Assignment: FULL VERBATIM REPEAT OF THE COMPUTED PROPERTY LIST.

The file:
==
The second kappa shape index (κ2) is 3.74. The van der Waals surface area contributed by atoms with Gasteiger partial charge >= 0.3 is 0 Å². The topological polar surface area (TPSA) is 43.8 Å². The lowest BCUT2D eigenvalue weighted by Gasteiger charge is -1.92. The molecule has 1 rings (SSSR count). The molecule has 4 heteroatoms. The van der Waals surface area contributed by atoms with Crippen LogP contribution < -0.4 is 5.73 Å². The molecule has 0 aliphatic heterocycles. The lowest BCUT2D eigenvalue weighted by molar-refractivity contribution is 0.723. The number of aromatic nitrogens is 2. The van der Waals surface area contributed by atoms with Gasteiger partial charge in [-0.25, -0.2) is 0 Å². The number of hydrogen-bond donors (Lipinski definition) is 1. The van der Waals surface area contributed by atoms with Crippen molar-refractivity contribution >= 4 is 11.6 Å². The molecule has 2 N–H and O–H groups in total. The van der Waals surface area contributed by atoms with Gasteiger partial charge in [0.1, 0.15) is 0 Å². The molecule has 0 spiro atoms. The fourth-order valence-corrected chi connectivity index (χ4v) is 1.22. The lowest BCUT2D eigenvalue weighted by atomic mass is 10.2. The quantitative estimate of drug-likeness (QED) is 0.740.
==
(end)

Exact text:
The second kappa shape index (κ2) is 3.74. The van der Waals surface area contributed by atoms with Gasteiger partial charge >= 0.3 is 0 Å². The topological polar surface area (TPSA) is 43.8 Å². The lowest BCUT2D eigenvalue weighted by Gasteiger charge is -1.92. The molecule has 1 rings (SSSR count). The molecule has 4 heteroatoms. The van der Waals surface area contributed by atoms with Crippen LogP contribution < -0.4 is 5.73 Å². The molecule has 0 aliphatic heterocycles. The lowest BCUT2D eigenvalue weighted by molar-refractivity contribution is 0.723. The number of aromatic nitrogens is 2. The van der Waals surface area contributed by atoms with Gasteiger partial charge in [-0.25, -0.2) is 0 Å². The number of hydrogen-bond donors (Lipinski definition) is 1. The van der Waals surface area contributed by atoms with Crippen molar-refractivity contribution >= 4 is 11.6 Å². The molecule has 2 N–H and O–H groups in total. The van der Waals surface area contributed by atoms with Gasteiger partial charge in [0.1, 0.15) is 0 Å². The molecule has 0 spiro atoms. The fourth-order valence-corrected chi connectivity index (χ4v) is 1.22. The lowest BCUT2D eigenvalue weighted by atomic mass is 10.2. The quantitative estimate of drug-likeness (QED) is 0.740.